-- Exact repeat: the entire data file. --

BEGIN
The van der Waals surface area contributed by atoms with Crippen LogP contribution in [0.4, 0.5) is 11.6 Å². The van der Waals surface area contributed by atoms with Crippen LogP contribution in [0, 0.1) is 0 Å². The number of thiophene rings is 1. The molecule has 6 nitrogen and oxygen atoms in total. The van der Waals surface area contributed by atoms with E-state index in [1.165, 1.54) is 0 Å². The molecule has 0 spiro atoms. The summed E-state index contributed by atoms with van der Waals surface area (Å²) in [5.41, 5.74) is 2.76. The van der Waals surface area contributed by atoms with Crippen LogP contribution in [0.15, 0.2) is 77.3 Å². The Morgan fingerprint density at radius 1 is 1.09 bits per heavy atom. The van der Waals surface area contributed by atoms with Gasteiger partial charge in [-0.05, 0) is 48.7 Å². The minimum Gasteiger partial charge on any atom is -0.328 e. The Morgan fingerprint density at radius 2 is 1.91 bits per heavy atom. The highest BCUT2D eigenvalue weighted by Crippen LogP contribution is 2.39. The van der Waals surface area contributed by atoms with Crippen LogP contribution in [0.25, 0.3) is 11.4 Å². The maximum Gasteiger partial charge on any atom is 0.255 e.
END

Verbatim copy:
The van der Waals surface area contributed by atoms with Crippen LogP contribution in [0.4, 0.5) is 11.6 Å². The van der Waals surface area contributed by atoms with Crippen LogP contribution in [0, 0.1) is 0 Å². The number of thiophene rings is 1. The molecule has 6 nitrogen and oxygen atoms in total. The van der Waals surface area contributed by atoms with E-state index in [1.165, 1.54) is 0 Å². The molecule has 0 spiro atoms. The summed E-state index contributed by atoms with van der Waals surface area (Å²) in [5.41, 5.74) is 2.76. The van der Waals surface area contributed by atoms with Crippen LogP contribution in [0.15, 0.2) is 77.3 Å². The Morgan fingerprint density at radius 1 is 1.09 bits per heavy atom. The van der Waals surface area contributed by atoms with Gasteiger partial charge in [-0.05, 0) is 48.7 Å². The minimum Gasteiger partial charge on any atom is -0.328 e. The Morgan fingerprint density at radius 2 is 1.91 bits per heavy atom. The highest BCUT2D eigenvalue weighted by Crippen LogP contribution is 2.39. The van der Waals surface area contributed by atoms with Crippen LogP contribution in [0.25, 0.3) is 11.4 Å². The maximum Gasteiger partial charge on any atom is 0.255 e.